“Don’t let him fall.”
He was still propped against the workbench.
I sprinted out to the bed of my truck, opened the tailgate
and grabbed a catcher’s mitt and a ball….
(Of course I had a mitt and a ball in my truck!
Do you know who I am?)
I then hustled back into the garage and positioned myself
about 5 feet in front of him.
I held the ball in my bare hand, bobbed it up and down a few times
with an underhand motion, and said the only thing I could think of.
His hands came together and his eyes widened.
I lobbed the ball in a low arc toward his glove
as if I were playing ring toss at the carnival.
He lurched slightly as the ball approached his glove….
And he caught it.
I was shocked!
I let out a “Woo!” and gave an overzealous fist pump.
The corners of Bob’s mouth twitched slightly upwards in the beginnings if a smile.
I glanced over to see his daughter’s eyes welling up with tears.
After a moment of silence, none of us really knowing what to do next,
I pounded my glove a few times, flexed into a ready position. And said,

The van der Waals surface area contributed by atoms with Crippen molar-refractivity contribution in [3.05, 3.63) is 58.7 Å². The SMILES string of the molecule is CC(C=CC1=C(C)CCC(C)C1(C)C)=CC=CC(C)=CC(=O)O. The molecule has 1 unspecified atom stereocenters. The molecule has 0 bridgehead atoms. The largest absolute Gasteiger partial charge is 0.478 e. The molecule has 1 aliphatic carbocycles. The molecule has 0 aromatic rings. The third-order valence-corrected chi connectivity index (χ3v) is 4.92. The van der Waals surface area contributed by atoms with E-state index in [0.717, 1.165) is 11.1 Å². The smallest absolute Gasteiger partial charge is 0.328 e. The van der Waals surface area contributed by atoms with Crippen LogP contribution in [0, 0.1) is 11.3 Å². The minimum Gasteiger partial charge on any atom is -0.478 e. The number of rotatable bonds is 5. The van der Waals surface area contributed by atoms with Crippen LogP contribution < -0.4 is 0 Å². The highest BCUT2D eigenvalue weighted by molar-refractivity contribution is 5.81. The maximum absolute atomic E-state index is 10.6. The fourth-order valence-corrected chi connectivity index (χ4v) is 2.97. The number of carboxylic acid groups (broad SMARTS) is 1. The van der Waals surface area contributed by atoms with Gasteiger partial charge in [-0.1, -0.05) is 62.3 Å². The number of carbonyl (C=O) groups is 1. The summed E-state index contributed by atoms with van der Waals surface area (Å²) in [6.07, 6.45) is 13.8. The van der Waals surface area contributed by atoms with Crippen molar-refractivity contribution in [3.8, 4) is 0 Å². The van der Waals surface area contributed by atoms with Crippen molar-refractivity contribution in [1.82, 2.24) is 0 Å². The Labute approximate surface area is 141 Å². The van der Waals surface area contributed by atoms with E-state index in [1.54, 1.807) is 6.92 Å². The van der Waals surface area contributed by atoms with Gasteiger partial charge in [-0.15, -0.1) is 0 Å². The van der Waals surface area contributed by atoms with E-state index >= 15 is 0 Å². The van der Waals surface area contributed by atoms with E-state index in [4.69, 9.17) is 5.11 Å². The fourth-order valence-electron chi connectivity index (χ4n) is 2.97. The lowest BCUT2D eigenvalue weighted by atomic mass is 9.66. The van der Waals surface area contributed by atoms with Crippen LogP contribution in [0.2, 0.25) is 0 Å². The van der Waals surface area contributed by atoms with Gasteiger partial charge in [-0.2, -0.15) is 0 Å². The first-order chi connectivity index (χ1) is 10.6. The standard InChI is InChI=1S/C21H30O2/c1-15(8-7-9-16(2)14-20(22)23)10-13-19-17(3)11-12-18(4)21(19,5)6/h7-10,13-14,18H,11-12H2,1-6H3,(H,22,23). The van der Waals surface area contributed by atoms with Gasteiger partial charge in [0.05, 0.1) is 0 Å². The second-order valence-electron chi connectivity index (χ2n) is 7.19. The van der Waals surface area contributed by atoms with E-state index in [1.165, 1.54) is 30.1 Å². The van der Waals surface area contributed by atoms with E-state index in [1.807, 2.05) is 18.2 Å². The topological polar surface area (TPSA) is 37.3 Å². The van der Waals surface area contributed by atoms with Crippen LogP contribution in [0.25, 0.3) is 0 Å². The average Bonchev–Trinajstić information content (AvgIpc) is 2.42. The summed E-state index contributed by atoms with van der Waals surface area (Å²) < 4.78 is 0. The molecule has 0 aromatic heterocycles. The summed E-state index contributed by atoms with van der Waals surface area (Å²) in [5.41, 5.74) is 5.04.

“Throw it back!”
It was an awful throw!
It bounced off my right foot and rolled under the Chevy Malibu behind me.
I gleefully dropped to my knees and crawled under the car,
dodging an old oil spill to retrieve the ball.
We played catch for about 10 minutes, and eventually he was able to stand
without the support of the workbench.
We repeated the catch and toss over and over again, his balance improving
with every turn.
At one point I tried to give him a high five.
But he couldn’t raise his arms above his shoulders,
So after an awkward attempt we compromised and settled on a man hug.
I’m pretty sure I heard him chuckle a little during that exchange.